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COMMONWEALTH PENNSYLVANIA v. HOWARD EDWIN MAY (07/05/79)

SUPREME COURT OF PENNSYLVANIA


decided: July 5, 1979.

COMMONWEALTH OF PENNSYLVANIA, APPELLEE,
v.
HOWARD EDWIN MAY, APPELLANT

Nos. 257 and 672 January Term 1977, Appeals from Judgments of Sentence of the Court of Common Pleas of Philadelphia, Criminal Division, Nos. 994 and 996 October Term 1977

COUNSEL

Norman C. Henss, Philadelphia, for appellant.

Robert B. Lawler, Chief, Appeals Div., Asst. Dist. Atty., Ann C. Lebowitz, Asst. Dist. Atty., Philadelphia, for appellee.

Eagen, C. J., and O'Brien, Roberts, Nix, Manderino, Larsen and Flaherty, JJ.

Author: Eagen

[ 485 Pa. Page 372]

OPINION OF THE COURT

On December 15, 1976, the appellant, Howard Edwin May, tendered pleas of guilt to murder of the second degree and to robbery. Following an extensive colloquy, the guilty pleas were accepted by the trial judge and judgment of sentence of life imprisonment on the murder conviction and a concurrent judgment of sentence of ten to twenty years imprisonment on the robbery conviction were imposed.

May filed an appeal from the judgment of sentence imposed on the murder conviction in this Court. An appeal from the sentence imposed on the robbery conviction was

[ 485 Pa. Page 373]

    filed in the Superior Court and certified here. After the appeals were consolidated, May petitioned this Court to remand the matter to the trial court to enable him to file a motion for leave to withdraw the guilty plea.*fn1 We granted the petition "for the purpose stated . . . ."

On remand, the trial court conducted an evidentiary hearing and, as a result, ruled May was not entitled to withdraw his guilty pleas.*fn2 From the judgments of sentence, May now appeals.

The sole issue properly preserved for review is whether May's pleas were knowingly and intelligently entered because he allegedly did not fully understand the significance of the sentence to be imposed.*fn3 Specifically, he claims it

[ 485 Pa. Page 374]

    was his understanding that, as a result of a plea bargain, he was to receive a maximum prison sentence of thirteen years and not a life sentence.

At the evidentiary hearing conducted on remand, May testified that he was promised by the Commonwealth and his defense counsel that he would receive a thirteen year prison sentence if he plead guilty; that he agreed to enter the pleas on that basis; and, that he would not have entered the pleas had he thought a judgment of sentence of life imprisonment would be imposed. May further testified that he did not question the trial judge during the guilty plea colloquy when he was informed on the record that a judgment of sentence of life imprisonment on the murder conviction and a concurrent judgment of sentence of ten to twenty years imprisonment on the robbery conviction would be imposed*fn4 because ". . . everytime before [he] answered [he] looked at [his] counselor . . . and . . . received a nod to say, yes, or . . . to say, no. If [he] did not understand it, not to worry about it, that that would be explained to [him] afterwards." He testified he responded to the trial judge during the guilty plea colloquy according to defense counsel's prompting. Finally, May testified that he lied to the trial judge when he was asked whether he understood he would receive a life sentence for the murder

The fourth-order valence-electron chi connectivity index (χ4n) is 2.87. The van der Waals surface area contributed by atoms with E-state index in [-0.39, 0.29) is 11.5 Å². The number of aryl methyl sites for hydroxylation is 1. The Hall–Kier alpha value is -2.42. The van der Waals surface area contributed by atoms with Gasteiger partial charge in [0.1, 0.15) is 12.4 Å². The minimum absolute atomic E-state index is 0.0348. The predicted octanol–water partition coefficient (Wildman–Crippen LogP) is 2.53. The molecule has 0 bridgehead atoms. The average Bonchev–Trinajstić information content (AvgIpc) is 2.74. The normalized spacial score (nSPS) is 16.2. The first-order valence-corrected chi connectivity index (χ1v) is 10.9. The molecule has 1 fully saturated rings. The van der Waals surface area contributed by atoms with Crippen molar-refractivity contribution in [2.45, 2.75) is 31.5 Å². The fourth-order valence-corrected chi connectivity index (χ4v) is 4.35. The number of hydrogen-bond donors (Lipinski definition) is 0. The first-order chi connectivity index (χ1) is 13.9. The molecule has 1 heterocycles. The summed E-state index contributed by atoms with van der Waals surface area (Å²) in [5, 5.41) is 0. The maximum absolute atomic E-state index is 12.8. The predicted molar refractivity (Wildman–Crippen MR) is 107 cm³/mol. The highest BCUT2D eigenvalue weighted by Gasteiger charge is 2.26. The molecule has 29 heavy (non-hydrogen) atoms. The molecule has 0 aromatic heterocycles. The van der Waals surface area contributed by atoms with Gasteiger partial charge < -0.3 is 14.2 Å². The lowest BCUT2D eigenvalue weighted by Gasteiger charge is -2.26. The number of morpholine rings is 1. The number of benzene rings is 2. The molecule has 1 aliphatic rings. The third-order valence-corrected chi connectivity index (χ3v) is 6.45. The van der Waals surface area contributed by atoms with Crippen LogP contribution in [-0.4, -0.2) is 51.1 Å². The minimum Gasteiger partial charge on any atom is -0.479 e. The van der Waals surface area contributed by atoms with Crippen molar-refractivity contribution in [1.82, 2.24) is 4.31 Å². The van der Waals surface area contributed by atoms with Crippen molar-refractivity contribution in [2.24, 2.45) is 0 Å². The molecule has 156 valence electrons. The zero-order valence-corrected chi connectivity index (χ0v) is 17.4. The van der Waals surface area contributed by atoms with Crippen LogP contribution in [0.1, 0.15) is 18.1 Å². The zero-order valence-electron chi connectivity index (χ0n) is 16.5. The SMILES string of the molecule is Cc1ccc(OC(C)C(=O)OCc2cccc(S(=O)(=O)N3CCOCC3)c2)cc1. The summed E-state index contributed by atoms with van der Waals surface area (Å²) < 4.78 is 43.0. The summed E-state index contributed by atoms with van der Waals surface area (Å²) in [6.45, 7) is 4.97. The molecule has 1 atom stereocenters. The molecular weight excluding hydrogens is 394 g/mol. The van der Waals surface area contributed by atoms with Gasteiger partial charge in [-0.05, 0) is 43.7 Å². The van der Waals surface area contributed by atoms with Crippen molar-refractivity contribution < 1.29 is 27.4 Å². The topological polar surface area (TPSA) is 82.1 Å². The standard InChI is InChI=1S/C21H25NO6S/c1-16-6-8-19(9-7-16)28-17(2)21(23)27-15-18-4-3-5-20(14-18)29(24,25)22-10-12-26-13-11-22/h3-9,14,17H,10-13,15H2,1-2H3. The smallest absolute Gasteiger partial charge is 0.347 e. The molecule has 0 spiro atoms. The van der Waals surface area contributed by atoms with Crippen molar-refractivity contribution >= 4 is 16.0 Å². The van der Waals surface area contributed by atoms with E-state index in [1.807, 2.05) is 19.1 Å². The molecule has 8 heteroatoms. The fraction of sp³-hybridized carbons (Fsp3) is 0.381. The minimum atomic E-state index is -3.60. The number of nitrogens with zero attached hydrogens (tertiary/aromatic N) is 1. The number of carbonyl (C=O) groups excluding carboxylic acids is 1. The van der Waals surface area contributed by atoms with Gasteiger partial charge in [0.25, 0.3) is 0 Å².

[ 485 Pa. Page 375]

    and a concurrent prison sentence of ten to twenty years for the robbery and that he lied to the trial judge again when he was asked whether he "understood everything."

In response to May's testimony, both defense counsel and the prosecutor who negotiated the pleas vigorously denied ever having promised May he would receive the lesser prison sentence. Both testified May was also informed off the record several times during the guilty plea negotiations that the life imprisonment sentence and ten to twenty year sentence would be imposed as a result of the pleas.

Further, in response to May's testimony that his answers during the guilty plea colloquy were the result of defense counsel's prompting, defense counsel testified he did not signal or prompt May during the colloquy. The trial judge who conducted the guilty plea colloquy and accepted the pleas also noted during the evidentiary hearing that he had observed no such conduct at that time. The record further reveals May did, in fact, question the trial judge during the guilty plea colloquy. This further evidences May was not "prompted" at that time.

After hearing the testimony and reviewing the record, the trial court concluded that May's testimony was "incredible and totally unbelievable" and that "the alleged thirteen year sentence was never mentioned as part of the plea negotiations at any time." It is for the hearing judge to resolve issues of credibility, Commonwealth v. Alston, 473 Pa. 40, 373 A.2d 741 (1977); Commonwealth v. Hosack, 459 Pa. 27, 326 A.2d 352 (1976); Commonwealth v. Davis, 452 Pa. 369, 306 A.2d 897 (1973), and, in our view, the record amply supports the court's finding that the pleas were knowingly and intelligently entered.

Judgments of sentence affirmed.


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